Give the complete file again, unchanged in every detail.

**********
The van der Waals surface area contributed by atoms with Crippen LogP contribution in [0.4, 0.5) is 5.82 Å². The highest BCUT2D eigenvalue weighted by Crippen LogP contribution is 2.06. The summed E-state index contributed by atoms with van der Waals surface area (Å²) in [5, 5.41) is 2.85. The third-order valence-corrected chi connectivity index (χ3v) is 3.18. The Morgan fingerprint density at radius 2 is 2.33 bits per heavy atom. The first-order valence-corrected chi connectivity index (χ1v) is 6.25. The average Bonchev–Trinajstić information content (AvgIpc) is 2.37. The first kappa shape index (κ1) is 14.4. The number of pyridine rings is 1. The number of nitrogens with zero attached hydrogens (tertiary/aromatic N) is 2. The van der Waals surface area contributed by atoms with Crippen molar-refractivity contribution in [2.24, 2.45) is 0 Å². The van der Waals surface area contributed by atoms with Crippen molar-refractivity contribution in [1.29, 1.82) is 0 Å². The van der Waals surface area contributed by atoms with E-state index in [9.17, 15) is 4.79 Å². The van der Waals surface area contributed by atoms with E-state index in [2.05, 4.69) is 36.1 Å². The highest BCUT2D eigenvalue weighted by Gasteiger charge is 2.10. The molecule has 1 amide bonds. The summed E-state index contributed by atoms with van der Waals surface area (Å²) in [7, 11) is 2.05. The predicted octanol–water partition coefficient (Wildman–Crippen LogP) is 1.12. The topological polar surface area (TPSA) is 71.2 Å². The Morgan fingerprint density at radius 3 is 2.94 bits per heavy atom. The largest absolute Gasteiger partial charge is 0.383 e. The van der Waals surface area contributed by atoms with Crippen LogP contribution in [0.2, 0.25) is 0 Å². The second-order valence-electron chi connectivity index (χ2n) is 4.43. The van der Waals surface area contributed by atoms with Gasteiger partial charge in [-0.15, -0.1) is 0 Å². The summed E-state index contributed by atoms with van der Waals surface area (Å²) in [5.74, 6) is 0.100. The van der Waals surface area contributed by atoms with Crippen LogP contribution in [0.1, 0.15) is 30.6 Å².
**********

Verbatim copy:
The van der Waals surface area contributed by atoms with Crippen LogP contribution in [0.4, 0.5) is 5.82 Å². The highest BCUT2D eigenvalue weighted by Crippen LogP contribution is 2.06. The summed E-state index contributed by atoms with van der Waals surface area (Å²) in [5, 5.41) is 2.85. The third-order valence-corrected chi connectivity index (χ3v) is 3.18. The Morgan fingerprint density at radius 2 is 2.33 bits per heavy atom. The first-order valence-corrected chi connectivity index (χ1v) is 6.25. The average Bonchev–Trinajstić information content (AvgIpc) is 2.37. The first kappa shape index (κ1) is 14.4. The number of pyridine rings is 1. The number of nitrogens with zero attached hydrogens (tertiary/aromatic N) is 2. The van der Waals surface area contributed by atoms with Crippen molar-refractivity contribution in [2.24, 2.45) is 0 Å². The van der Waals surface area contributed by atoms with Crippen molar-refractivity contribution in [1.29, 1.82) is 0 Å². The van der Waals surface area contributed by atoms with E-state index in [9.17, 15) is 4.79 Å². The van der Waals surface area contributed by atoms with E-state index in [2.05, 4.69) is 36.1 Å². The highest BCUT2D eigenvalue weighted by Gasteiger charge is 2.10. The molecule has 1 amide bonds. The summed E-state index contributed by atoms with van der Waals surface area (Å²) in [7, 11) is 2.05. The predicted octanol–water partition coefficient (Wildman–Crippen LogP) is 1.12. The topological polar surface area (TPSA) is 71.2 Å². The Morgan fingerprint density at radius 3 is 2.94 bits per heavy atom. The largest absolute Gasteiger partial charge is 0.383 e. The van der Waals surface area contributed by atoms with Crippen LogP contribution in [0.2, 0.25) is 0 Å². The second-order valence-electron chi connectivity index (χ2n) is 4.43. The van der Waals surface area contributed by atoms with Gasteiger partial charge in [-0.15, -0.1) is 0 Å². The summed E-state index contributed by atoms with van der Waals surface area (Å²) in [5.74, 6) is 0.100. The van der Waals surface area contributed by atoms with Crippen LogP contribution in [0.1, 0.15) is 30.6 Å².